Historic Markers Across Alabama

Boilers - Sloss Furnaces National Historic Landmark

Marker ID:  
Location: is located on the grounds of Sloss Furnaces National Historic Landmark on 32nd Street North, Birmingham, AL
County: Jefferson
Coordinates: N 33° 31.224    W 086° 47.478
  33.5204    -86.7913
Style: Interpretative Sign **
Waymark: None


The Process
The boiler was the source of power for most of Sloss. The boilers burned blast furnace gas to provide the heat necessary for converting water into steam. The steam produced here powered the blowing engines and turbo-blowers, the skip hoist, and the electrical generator in the powerhouse. A network of pipes distributed water and steam throughout the plant

The company installed six boilers (illustrated below) in 1910-11. The four boilers on the south side of the walkway were added in 1926-28.

The People
Six men operated the boiler plant at Sloss, including a foreman, a fireman, and a laborer. Ultimate responsibility for maintaining the proper steam pressure lay with the foreman, who told the fireman when the boiler needed more fire. The fireman raked out the hot ashes from the boiler and added new coal. The laborer, also called the ash puller, shoveled the ashes into a wheelbarrow and took them to the ash pit. On the day shift, three additional workers—two flue blowers and one reamer—cleaned the boilers. The plant had sufficient boiler capacity to allow one boiler to be out of service at all times for cleaning.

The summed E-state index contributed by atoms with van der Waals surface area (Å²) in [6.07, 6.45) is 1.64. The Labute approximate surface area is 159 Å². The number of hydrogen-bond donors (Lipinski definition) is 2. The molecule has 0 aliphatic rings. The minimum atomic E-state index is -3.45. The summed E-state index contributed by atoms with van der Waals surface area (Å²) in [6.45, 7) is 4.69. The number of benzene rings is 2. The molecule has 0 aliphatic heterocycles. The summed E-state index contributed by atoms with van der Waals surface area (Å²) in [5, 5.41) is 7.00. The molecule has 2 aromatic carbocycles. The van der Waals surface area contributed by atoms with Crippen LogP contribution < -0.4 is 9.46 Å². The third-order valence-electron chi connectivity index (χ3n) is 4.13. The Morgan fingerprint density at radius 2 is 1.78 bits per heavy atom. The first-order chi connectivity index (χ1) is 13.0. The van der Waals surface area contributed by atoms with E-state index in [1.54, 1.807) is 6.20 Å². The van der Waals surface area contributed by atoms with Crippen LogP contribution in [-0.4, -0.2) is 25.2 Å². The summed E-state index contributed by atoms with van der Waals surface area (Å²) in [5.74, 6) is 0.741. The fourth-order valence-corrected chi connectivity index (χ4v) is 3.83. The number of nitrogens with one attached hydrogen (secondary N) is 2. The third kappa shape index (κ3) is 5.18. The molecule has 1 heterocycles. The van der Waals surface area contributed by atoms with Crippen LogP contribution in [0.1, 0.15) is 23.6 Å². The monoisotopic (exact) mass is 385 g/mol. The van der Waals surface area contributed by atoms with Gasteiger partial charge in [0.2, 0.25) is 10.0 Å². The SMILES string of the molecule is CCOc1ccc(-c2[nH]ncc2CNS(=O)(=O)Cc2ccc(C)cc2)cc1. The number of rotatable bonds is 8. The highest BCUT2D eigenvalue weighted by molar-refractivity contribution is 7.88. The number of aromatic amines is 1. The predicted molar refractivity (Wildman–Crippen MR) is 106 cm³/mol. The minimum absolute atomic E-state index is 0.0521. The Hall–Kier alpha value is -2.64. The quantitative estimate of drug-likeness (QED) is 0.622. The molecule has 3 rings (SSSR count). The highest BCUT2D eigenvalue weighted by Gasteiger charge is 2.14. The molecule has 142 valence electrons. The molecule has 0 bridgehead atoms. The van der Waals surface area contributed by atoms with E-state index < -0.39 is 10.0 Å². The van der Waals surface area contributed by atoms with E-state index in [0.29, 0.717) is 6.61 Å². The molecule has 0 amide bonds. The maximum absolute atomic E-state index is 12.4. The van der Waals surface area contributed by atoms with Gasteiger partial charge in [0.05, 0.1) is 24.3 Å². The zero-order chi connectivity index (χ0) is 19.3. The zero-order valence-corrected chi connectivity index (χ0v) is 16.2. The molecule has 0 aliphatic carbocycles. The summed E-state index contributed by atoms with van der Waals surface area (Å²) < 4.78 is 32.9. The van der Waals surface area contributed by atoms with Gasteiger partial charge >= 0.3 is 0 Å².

"You never ran the boilers on straight gas. You always put some coal in them. I've had one or two or three shifts where I didn't put in but one fire for the whole shift, and I didn't put much in there then. The gas was just good enough to run them at that time. I had so many more shifts that the gas wouldn't run them boilers, and you couldn't hardly get enough coal in there to run them....I have seen the superintendent shovel coal when it got tight. I've seen him, the stoveman, I've seen as much as twelve men down there trying to hold that steam....There are only two things out there to do. If the steam fall, you put coal in the boilers. And if you running good, you just run on...

We always would go in there and do our work. We knowed what to do, and the quicker we'd do it the better break we were going to get when we got it did... As long as it take you to do it, if it take you all night, you had to do it. If it took you one hour, you had to do it, That's just the way it was."

Erected by Sloss Furnaces National Historic Landmark.

End of Boilers - Sloss Furnaces National Historic Landmark